In Love with Making

Why make things when we can buy them?

For my Mum it was necessary to make things because they weren’t available in shops or she couldn’t afford to buy them. For me and for my daughter’s generation it’s different. We don’t need to make things and it is, in fact, often less expensive to buy ready-made things than to buy the materials to make them ourselves. So, why still make things?

As always, I can really only speak for myself, but I think we all agree that a home-cooked meal tastes much better than any ready-made meal from the supermarket. There is nothing we can buy that comes close to a hand-knit pair of socks. And would you ever treasure a shop-bought bed covering as much as you do the quilt or the crocheted blanket your grandmother made?

It may sound cheesy, but for me, it’s all about love. Love of the materials, love of colours, love of the people I make things for, love of the process of making. That’s why Making appeals to me so much. Everything about this bi-annual magazine speaks of the love of making things.

In the US one issue costs $ 26,00 and it is around the same price in Euros in the Netherlands. That’s a steep price for a magazine, but… it was love at first sight. And what’s more, the first two issues were themed Flora and Fauna.

How could I resist?

The people at Making always work with themes. There are always two related themes following each other: Flora and Fauna, Dots and Lines, Color and Black & White, Desert and Forest. I love the whole idea, as well as the projects, the photographs, the stories, the styling and even the ads (there are just a few, they are only on the last few pages, and they are in keeping with the theme).

Knitting is only one of the crafts in Making. There is also weaving, sewing, embroidery, dyeing, felting, rug hooking and much more, as well as a recipe now and then and essays about all kinds of interesting subjects. Some of the projects are small and simple, others a little more complicated.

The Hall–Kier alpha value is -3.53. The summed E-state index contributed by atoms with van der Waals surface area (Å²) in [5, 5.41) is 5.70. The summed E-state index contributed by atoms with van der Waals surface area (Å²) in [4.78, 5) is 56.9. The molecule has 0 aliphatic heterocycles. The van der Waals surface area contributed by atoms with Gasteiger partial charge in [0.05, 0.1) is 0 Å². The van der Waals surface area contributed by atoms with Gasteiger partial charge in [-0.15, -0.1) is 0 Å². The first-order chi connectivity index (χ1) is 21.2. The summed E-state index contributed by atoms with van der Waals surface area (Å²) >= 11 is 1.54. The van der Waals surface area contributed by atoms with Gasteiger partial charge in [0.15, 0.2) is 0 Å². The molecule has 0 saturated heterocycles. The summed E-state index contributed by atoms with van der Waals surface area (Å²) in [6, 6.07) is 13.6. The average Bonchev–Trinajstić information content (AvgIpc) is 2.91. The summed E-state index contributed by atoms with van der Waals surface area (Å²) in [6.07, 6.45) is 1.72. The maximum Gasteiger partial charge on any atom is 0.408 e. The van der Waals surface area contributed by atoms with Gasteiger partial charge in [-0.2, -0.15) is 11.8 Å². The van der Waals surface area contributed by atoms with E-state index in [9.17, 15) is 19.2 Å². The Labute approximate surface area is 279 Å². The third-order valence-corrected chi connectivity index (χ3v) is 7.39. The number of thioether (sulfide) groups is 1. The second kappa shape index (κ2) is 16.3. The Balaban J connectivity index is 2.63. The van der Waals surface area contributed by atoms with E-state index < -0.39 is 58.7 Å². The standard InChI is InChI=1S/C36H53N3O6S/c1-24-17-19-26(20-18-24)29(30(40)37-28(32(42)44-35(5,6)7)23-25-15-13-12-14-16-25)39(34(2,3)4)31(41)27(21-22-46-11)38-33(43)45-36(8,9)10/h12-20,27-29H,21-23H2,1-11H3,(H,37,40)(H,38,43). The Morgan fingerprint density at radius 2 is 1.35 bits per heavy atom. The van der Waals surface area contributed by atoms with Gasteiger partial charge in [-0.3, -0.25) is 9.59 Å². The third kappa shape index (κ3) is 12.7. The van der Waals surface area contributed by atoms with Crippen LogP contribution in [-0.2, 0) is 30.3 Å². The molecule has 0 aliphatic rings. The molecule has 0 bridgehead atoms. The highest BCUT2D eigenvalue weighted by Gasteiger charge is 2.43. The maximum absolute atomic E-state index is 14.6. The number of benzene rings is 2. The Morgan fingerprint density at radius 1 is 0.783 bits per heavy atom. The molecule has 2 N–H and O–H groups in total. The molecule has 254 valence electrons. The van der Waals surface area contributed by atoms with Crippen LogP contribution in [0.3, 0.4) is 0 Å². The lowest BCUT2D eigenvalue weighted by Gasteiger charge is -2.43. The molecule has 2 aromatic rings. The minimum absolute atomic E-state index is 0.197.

I brought the third issue, themed Dots, with me on a holiday to Germany a few years back.

I enjoyed leafing through it when I woke up early in the morning. And I enjoyed studying the photographs and reading the essays in the evenings on the covered porch of our Ferienwohnung, after we’d come back from one of our long walks.

Everything in this Dots issue is in shades of indigo blue or undyed. It isn’t as if everything is covered in polka dots – the dots theme is much more subtle than that. In one of the knitting projects, the triangular Indigo Sea Shawl, the dots take the form of a row of eyelets along one side:

During the same holiday in Germany, I bought yarn for this shawl in a very special yarn shop in a former smithy, a few miles from our holiday home. The pattern specified three 50-gram skeins of a sport weight yarn. With a wingspan of just over a metre it was too small to my liking, so I bought four skeins.

I chose three shades of blue-green (what else?), and then added a grey one for a little contrast.

After we got home, I regretted the grey. (It is muddier than in the photo, with a hint of brown.) I didn’t love it and had the feeling that it sucked the colour out of the blue-green shades. I couldn’t go back to change it for a different colour, so I put it away until I knew what to do.

I dug out the yarn for the utterly simple Indigo Sea Shawl recently because I’m desperately in need of another in-between-projects project. Why?

Well, although I love making things, it isn’t always plain sailing. Just as in any important relationship, there are struggles and setbacks from time to time. Right now, I’m puzzling over a new design that isn’t working out as I at first envisioned it. I’m struggling to finish a UFO. And after weeks of waiting, the yarn I’ve ordered for a sweater for our daughter still hasn’t arrived.

So when I saw that Juffrouw Lanterfant (the yarn shop I wrote about last week) stocked the same yarn, I decided to replace the grey with another shade of blue. I photographed the skeins, wound the yarn into balls and took more photographs.

And then, looking at the photographs, I thought: hmmm, perhaps that grey isn’t so bad after all. I still don’t love it, but I don’t hate it anymore either. Maybe it will work in combination with the blues. Maybe it will even be a valuable addition.

So, what shall I do? Embrace a colour I’m not really in love with and give it a chance? Or tell it that I don’t see a future for us together and take it to my knitting group’s yarn swap in March?

Unfortunately the Dots issue is now out of print. The other issues are still available from some yarn shops and on the Making website.

2 thoughts on “In Love with Making”

  1. The blues and greens are a harmonious colour combination. The grey is not working well with these hues, in my opinion.

    Thank you for the link to Making, very inspiring photography.

    Reply

Leave a comment